Everyone makes mistakes. Why are we so anxious to point them out?

I’m an editor, but I want 2024 to be the year we stop harping on typos

5 minute read
Black & white close-up photo on a laptop keyboard with a magnifying glass held closely over it.
(Photo by Agence Olloweb on Unsplash.)

What’s the fastest way to get people to contact you? It’s easy. Publish a typo, and they can’t email you fast enough.

It happened last week, when I left out a “t” in the subhead of the Wednesday newsletter and wrote, “Thanks for staring 2024 with us!”

“Y’all, I love you but proofread your headlines!” a reader quickly replied. Shit. Which headline? Where?

We do proofread. At least two of us. We always do. But that’s the nature of words and busy workers on a tight publication schedule, especially at the end of a day when I have already spent many hours on intensive editorial work.

To me, the question of why errors like this happen isn’t nearly as interesting as the question of why we’re so anxious to point them out. What are we really saying? And why does it feel so important?

They’re always watching

Some people who write to me about errors in BSR copy are urgent and kind, like a friend whispering that I have spinach in my teeth. The hallmark of these notes is their specificity: the corrector says exactly what and where the error is so I can find and fix it immediately.

BSR is great,” chimed in another morning reader who noticed the Great Subhead Typo. “Writing to let you know about a typo. You have staring instead of starting at top.” I always appreciate notes like this.

But others seem almost gleeful to catch things like typos or website glitches as if this proves I’m bad at my job or having some kind of moral collapse. They might note a mistake but not what it is or where it is. If you really want to help someone with spinach in their teeth, you wouldn’t smugly say, “There’s a tiny mess from lunch somewhere on your body.”

Putting on errors

The problem isn’t going away because the reality is that as long as a human is at the keyboard (we’ll see about AI), there are going to be typos. Yes, even with the combined forces of BSR’s writers, editors, and proofreader. It happens to all publications, even much larger, better-funded ones. Even in headlines (it’s actually a surprisingly common foible). Even books, works that endure a years-long editorial process, have typos. I saw one just last week: an errant piece of punctuation buzzing in the copy like a fly. I have the author’s email. Did I use it? No. I kept reading because it’s a good book and a typo doesn’t change that.

Professionals in every field will sometimes make inconsequential errors, but few are as publicly visible as the ones writers or editors make. Spotting typos and other language bloopers has a pretty low barrier to entry: anyone with a half-decent grasp of the language can pick up the mantle.

But I think we’re doing pretty well at BSR on the typos front. Let’s say we’re going to have two glaring typos per week. And let’s say, conservatively, that the editors will oversee about 350,000 words in the course of the coming year between newsletters and site content (for reference, a decent-sized novel can run about 80,000 words). Per word, that’d be a success rate of about 99.97 percent.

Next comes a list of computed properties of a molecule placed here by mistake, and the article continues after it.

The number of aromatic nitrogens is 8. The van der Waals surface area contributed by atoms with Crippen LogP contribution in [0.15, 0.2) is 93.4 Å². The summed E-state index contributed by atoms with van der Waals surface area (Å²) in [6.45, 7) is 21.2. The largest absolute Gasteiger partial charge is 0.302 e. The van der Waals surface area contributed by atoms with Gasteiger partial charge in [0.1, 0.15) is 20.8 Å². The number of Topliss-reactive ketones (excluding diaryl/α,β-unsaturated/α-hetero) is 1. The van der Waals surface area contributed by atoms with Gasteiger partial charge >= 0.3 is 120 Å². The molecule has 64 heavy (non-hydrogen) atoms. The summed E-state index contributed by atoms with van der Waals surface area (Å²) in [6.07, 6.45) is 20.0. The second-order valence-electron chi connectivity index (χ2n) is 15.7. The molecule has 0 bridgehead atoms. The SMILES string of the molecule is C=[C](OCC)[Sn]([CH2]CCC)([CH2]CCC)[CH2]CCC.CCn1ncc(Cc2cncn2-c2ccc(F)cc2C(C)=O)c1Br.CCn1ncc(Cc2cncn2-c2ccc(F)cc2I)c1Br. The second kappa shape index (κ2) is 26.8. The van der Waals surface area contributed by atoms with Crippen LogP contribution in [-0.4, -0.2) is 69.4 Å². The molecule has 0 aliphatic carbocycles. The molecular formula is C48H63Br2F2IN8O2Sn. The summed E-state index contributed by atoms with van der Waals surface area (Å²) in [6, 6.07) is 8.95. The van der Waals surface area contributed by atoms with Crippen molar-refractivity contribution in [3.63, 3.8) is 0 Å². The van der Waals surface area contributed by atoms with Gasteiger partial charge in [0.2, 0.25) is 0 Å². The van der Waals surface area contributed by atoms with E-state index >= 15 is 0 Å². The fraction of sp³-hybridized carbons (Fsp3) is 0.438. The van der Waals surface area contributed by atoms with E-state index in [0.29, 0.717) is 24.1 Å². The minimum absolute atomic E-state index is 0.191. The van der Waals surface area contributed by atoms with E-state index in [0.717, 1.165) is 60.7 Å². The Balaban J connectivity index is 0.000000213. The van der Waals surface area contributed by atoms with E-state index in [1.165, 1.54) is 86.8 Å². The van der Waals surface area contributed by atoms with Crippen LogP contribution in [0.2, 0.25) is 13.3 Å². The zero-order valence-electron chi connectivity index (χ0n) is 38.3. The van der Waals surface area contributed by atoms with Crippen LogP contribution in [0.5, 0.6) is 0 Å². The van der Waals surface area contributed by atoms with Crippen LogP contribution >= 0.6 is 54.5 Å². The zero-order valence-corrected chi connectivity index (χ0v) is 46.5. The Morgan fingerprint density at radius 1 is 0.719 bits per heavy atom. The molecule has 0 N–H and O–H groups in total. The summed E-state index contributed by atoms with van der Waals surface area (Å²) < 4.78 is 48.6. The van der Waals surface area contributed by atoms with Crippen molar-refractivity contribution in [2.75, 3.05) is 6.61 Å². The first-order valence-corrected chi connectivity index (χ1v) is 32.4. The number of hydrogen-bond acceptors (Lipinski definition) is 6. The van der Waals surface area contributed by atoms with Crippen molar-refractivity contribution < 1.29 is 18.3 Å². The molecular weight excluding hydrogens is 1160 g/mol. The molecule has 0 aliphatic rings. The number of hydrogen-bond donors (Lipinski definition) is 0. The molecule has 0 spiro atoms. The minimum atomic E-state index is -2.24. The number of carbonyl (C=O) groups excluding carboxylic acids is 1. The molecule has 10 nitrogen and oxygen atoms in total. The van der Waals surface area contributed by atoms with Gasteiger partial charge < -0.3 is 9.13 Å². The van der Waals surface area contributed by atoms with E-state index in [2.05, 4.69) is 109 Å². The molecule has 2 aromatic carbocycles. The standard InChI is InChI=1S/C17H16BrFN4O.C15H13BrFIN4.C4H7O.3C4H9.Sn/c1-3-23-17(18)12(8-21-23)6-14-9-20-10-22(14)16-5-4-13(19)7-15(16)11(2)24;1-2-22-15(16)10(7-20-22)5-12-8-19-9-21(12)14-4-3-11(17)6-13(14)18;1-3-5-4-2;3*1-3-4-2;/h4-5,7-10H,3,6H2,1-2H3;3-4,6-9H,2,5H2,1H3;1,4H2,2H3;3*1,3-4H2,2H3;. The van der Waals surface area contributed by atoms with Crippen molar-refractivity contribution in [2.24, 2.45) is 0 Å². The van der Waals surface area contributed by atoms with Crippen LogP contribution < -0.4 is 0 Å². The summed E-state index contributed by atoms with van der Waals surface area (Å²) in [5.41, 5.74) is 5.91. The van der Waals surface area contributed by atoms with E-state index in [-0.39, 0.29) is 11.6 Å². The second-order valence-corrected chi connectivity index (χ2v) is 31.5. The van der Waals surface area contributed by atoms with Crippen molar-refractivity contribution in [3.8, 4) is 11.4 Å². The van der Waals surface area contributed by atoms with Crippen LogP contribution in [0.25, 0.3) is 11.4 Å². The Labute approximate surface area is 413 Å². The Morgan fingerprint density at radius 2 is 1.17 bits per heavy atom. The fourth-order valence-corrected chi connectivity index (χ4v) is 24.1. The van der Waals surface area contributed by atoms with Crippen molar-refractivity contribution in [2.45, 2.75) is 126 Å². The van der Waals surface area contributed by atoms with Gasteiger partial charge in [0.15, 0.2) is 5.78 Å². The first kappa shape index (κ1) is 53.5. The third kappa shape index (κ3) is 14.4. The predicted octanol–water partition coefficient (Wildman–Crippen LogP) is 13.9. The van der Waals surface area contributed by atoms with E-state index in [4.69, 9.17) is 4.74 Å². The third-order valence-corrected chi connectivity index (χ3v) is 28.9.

And here’s an unpopular opinion in vast swathes of the Internet: spelling, punctuation, grammar, and typing skills are not what life is all about. They don’t signify our worth as people. They’re not moral issues. Nothing bores me more than people who pile into the comments to criticize someone’s grammar rather than engaging with what they have to say as if being the your/you’re police is the pinnacle of smarts and good taste. Do you understand what someone else is trying to say? Yes? Then would you consider simply stepping off?

The editor’s hot take?

Maybe that’s a hot take, from an editor. Because I love to edit. I love to strike, sift, scoop, and sculpt those words until the brightest, clearest version of the writer’s vision is left on the page. I love working with editors and proofreaders. And yes, especially after many years on the job, mistakes leer at me everywhere, whether it’s a typo, poor grammar, confused vocab, or bad spelling: on social media, on menus, on Substacks and signage and Christmas cards. Like my mom, a career teacher, always says: we have a red pen in our brain. (I’m currently suffering deeply over a public figure who thinks veracious is a synonym for ferocious.)

But unless you hire me to do it, or I’m sure you would welcome the correction, I’m not going to spend my time pointing out language errors. Especially when the meaning is clear despite the error (and honestly, it usually is). I think unsolicited, unpaid crusades to correct others’ language are the stuff of an occluded intellect that prizes knocking others down instead of considering the merits of their ideas, and this often comes flavored with elements of racism and classism, whether or not we’re aware of it.

Do I hate that I let an obvious typo run in the newsletter? Yeah. I happened to see one of the early-morning emails I got about it while I was toasting my breakfast, and I burned my English muffin while I searched for the error and then seethed over it. I don’t think you can become an editor without an unhealthy relationship with notions of perfection.

But I didn’t feel bad for too long because it made me remember why I have my own goal of going a little easier on myself and on others. I’ll try to keep it up the next time I see a typo and the next time someone calls me on mine.

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